But I don't mean to sound as if the only intervention is the relationship. The other intervention, as I said above, is appropriate limits. My advice when an older sibling hurts the baby would be to pick up the baby and comfort him, for the moment ignoring the toddler. After the baby is calm and ok, put the baby in a safe place.

Take a deep breath and turn your attention to the toddler. Move in close to the toddler, look him in the eye, and say "People are not for pushing. Pushing hurts. You must have been very upset to hurt the baby." If your toddler is not too defended, he will burst into tears. That's good -- he's letting out all those tears and fears that are driving him to lash out.

If he doesn't cry, though, you will need to help him cry by setting a calm, kind limit. In other words, if the child feels safe, and the adult stays compassionate, the child's worries usually come bubbling up to the surface so they can be expressed and healed.

Sometimes, though, the child will push those feelings down by lashing out again--this time at the parent--or by going glassy-eyed (he's running away inside) or simply by running away. It's the parent's job at that point to stay as compassionate as possible and to stay with the child, making eye contact and helping the child to "show" her his feelings. "Sometimes you feel so upset about the baby...sometimes you wish the baby wasn't even here..." Most toddlers will agree angrily, or move closer to tears at that point.

The amazing thing about feelings is that once "felt" they evaporate. So if your toddler feels free to "show" you his tears and fears, he'll no longer be driven by them, and the hitting will stop. (What if he doesn't cry at that point? Kindly help him get in touch with his feelings by reminding him: "Sometimes you wish you could have me all to yourself...I know...I miss our special snuggle times too."

Redirecting the child is also really helpful. Your nephew can't yet control his impulse to hit, but maybe he can redirect it. His mom might say "People are not for hitting. I know you feel angry right now. Can you show me how angry you are by stomping your foot?" When he stomps, say "Wow! You are showing me how mad you are! I see! You are very very very mad!" Having a witness who understands will help him work through the emotions enough that he doesn't have to act them out.

Another way to help a toddler redirect the feelings is into fantasy. Sometimes playing a game with his trains, in which the big brother train engine gets the mommy train to himself, helps. The parent simply observes, noticing the storyline and supplying narration as the child initiates the action. The parent can set up the story by saying "How about this is the mommy engine, and the boy engine, and this is the new baby engine." The point is not to create fratricidal plays, but to let the child express his feelings and acknowledge them with empathy.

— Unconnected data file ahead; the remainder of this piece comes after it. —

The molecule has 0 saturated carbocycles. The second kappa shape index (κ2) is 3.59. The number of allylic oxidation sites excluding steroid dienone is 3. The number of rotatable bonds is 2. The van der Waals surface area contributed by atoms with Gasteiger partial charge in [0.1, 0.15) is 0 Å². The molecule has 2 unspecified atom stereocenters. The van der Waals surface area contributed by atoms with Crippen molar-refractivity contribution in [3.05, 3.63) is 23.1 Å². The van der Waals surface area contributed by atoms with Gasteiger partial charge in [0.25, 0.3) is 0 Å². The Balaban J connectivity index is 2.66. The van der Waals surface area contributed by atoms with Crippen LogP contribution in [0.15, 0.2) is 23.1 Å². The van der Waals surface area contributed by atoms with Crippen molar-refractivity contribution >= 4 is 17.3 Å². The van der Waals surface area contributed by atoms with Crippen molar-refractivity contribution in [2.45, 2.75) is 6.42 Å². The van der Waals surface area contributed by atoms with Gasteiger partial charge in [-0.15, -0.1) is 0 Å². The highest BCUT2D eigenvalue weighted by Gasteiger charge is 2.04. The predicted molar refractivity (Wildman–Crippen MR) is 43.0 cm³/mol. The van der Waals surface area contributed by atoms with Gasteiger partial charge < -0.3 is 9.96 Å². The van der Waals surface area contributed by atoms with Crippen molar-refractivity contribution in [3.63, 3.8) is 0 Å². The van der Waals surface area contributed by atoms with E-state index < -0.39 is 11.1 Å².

Art is also therapeutic. You might ask a child to draw a family picture, and when they leave out the baby, suggest that sometimes they wish the baby had never been born so they could keep mom and dad all to themselves. Reading books about toddlers with a new sibling is also helpful. Again, we respect kids' feelings at the same time that we strongly enforce limits on what kids do with those feelings. Kids need the reassurance that we will always keep them safe, and that we will help them to control their anger and not hurt others.

There are many more ideas about how to help your child adjust to the new baby in my book Peaceful Parent, Happy Siblings. Spanking is not on that list because it will increase your child's tendency to hit and it will make your child more resentful of the baby, which can ruin your kids' relationship for life.

One last point about two year olds. Developmentally, they need a lot of control over their lives. This stage is often a challenge for parents. So some of your nephew's acting out may simply be a result of his age. The toddler section of this website has lots of ideas about relating to toddlers in ways that encourage cooperativeness.

If your sister has three kids under the age of three, she needs a lot of support. How terrific that her husband is very involved with his kids, and that she has a loving sister to support her. That means there are other adults to be with the little ones while she gives focused attention to her two year old on a regular basis. I hope, however, that you don't encourage your sister to spank her child. What your sister needs is empathy and more arms, both of which she is lucky to have a sister to offer her.  

I wish you, your sister, and her family blessings,
Dr. Laura

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Dr. Laura Markham is the author of three best-selling books